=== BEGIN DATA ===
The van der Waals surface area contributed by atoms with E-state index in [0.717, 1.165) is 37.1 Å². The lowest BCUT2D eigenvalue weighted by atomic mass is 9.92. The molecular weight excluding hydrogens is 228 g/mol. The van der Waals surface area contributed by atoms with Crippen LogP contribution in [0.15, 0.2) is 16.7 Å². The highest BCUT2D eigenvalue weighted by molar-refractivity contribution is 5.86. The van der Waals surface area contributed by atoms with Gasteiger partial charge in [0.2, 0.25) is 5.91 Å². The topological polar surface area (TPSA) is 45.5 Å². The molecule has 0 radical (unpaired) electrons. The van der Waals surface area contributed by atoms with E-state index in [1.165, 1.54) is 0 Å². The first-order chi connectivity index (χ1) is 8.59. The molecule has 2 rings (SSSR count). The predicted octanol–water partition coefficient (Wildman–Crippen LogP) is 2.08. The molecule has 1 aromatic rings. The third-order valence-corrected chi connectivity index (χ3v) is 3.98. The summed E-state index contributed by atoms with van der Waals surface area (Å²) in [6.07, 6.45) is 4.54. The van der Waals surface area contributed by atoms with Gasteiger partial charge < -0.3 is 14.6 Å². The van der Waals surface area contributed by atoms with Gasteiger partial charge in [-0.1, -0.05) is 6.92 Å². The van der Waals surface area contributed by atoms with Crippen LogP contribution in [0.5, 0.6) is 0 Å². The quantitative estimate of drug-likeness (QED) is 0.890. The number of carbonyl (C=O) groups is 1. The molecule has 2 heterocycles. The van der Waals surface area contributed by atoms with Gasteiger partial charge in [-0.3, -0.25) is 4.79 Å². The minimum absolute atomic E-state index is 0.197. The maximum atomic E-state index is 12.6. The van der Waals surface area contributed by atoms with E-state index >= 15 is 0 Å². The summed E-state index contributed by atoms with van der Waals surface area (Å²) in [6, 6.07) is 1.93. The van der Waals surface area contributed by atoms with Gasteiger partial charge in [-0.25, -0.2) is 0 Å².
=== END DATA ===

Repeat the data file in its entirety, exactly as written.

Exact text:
The van der Waals surface area contributed by atoms with E-state index in [0.717, 1.165) is 37.1 Å². The lowest BCUT2D eigenvalue weighted by atomic mass is 9.92. The molecular weight excluding hydrogens is 228 g/mol. The van der Waals surface area contributed by atoms with Crippen LogP contribution in [0.15, 0.2) is 16.7 Å². The highest BCUT2D eigenvalue weighted by molar-refractivity contribution is 5.86. The van der Waals surface area contributed by atoms with Gasteiger partial charge in [0.2, 0.25) is 5.91 Å². The topological polar surface area (TPSA) is 45.5 Å². The molecule has 0 radical (unpaired) electrons. The van der Waals surface area contributed by atoms with E-state index in [1.165, 1.54) is 0 Å². The first-order chi connectivity index (χ1) is 8.59. The molecule has 2 rings (SSSR count). The predicted octanol–water partition coefficient (Wildman–Crippen LogP) is 2.08. The molecule has 1 aromatic rings. The third-order valence-corrected chi connectivity index (χ3v) is 3.98. The summed E-state index contributed by atoms with van der Waals surface area (Å²) in [6.07, 6.45) is 4.54. The van der Waals surface area contributed by atoms with Gasteiger partial charge < -0.3 is 14.6 Å². The van der Waals surface area contributed by atoms with Gasteiger partial charge in [-0.1, -0.05) is 6.92 Å². The van der Waals surface area contributed by atoms with Crippen LogP contribution in [0.5, 0.6) is 0 Å². The quantitative estimate of drug-likeness (QED) is 0.890. The number of carbonyl (C=O) groups is 1. The molecule has 2 heterocycles. The van der Waals surface area contributed by atoms with Gasteiger partial charge in [-0.3, -0.25) is 4.79 Å². The minimum absolute atomic E-state index is 0.197. The maximum atomic E-state index is 12.6. The van der Waals surface area contributed by atoms with E-state index >= 15 is 0 Å². The summed E-state index contributed by atoms with van der Waals surface area (Å²) in [6, 6.07) is 1.93. The van der Waals surface area contributed by atoms with Gasteiger partial charge in [-0.25, -0.2) is 0 Å².